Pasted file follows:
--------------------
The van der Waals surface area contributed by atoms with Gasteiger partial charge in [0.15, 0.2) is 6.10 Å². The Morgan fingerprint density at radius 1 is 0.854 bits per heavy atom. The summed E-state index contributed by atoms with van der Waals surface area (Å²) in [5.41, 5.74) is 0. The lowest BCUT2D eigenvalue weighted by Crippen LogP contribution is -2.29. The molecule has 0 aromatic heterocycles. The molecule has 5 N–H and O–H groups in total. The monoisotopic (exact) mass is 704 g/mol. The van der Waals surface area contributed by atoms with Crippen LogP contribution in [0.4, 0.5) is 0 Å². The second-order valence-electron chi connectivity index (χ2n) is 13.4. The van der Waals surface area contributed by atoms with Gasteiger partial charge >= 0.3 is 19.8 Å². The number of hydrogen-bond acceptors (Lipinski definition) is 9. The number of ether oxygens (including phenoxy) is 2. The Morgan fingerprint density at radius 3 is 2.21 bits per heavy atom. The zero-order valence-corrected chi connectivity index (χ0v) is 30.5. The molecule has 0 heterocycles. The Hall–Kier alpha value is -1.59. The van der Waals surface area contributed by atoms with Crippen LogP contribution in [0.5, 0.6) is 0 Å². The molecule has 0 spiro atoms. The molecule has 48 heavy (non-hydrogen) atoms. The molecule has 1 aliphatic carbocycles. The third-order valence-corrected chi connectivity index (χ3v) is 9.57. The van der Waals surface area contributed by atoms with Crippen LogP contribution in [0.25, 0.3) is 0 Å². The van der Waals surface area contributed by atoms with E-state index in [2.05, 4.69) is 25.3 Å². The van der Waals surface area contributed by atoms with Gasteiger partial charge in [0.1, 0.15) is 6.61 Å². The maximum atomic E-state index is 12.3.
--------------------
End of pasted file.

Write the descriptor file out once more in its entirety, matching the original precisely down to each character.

The van der Waals surface area contributed by atoms with Gasteiger partial charge in [0.15, 0.2) is 6.10 Å². The Morgan fingerprint density at radius 1 is 0.854 bits per heavy atom. The summed E-state index contributed by atoms with van der Waals surface area (Å²) in [5.41, 5.74) is 0. The lowest BCUT2D eigenvalue weighted by Crippen LogP contribution is -2.29. The molecule has 0 aromatic heterocycles. The molecule has 5 N–H and O–H groups in total. The monoisotopic (exact) mass is 704 g/mol. The van der Waals surface area contributed by atoms with Crippen LogP contribution in [0.4, 0.5) is 0 Å². The second-order valence-electron chi connectivity index (χ2n) is 13.4. The van der Waals surface area contributed by atoms with Gasteiger partial charge >= 0.3 is 19.8 Å². The number of hydrogen-bond acceptors (Lipinski definition) is 9. The number of ether oxygens (including phenoxy) is 2. The Morgan fingerprint density at radius 3 is 2.21 bits per heavy atom. The zero-order valence-corrected chi connectivity index (χ0v) is 30.5. The molecule has 0 heterocycles. The Hall–Kier alpha value is -1.59. The van der Waals surface area contributed by atoms with Crippen LogP contribution in [0.5, 0.6) is 0 Å². The molecule has 0 spiro atoms. The molecule has 48 heavy (non-hydrogen) atoms. The molecule has 1 aliphatic carbocycles. The third-order valence-corrected chi connectivity index (χ3v) is 9.57. The van der Waals surface area contributed by atoms with Crippen LogP contribution in [0.25, 0.3) is 0 Å². The van der Waals surface area contributed by atoms with E-state index in [2.05, 4.69) is 25.3 Å². The van der Waals surface area contributed by atoms with Gasteiger partial charge in [0.1, 0.15) is 6.61 Å². The maximum atomic E-state index is 12.3.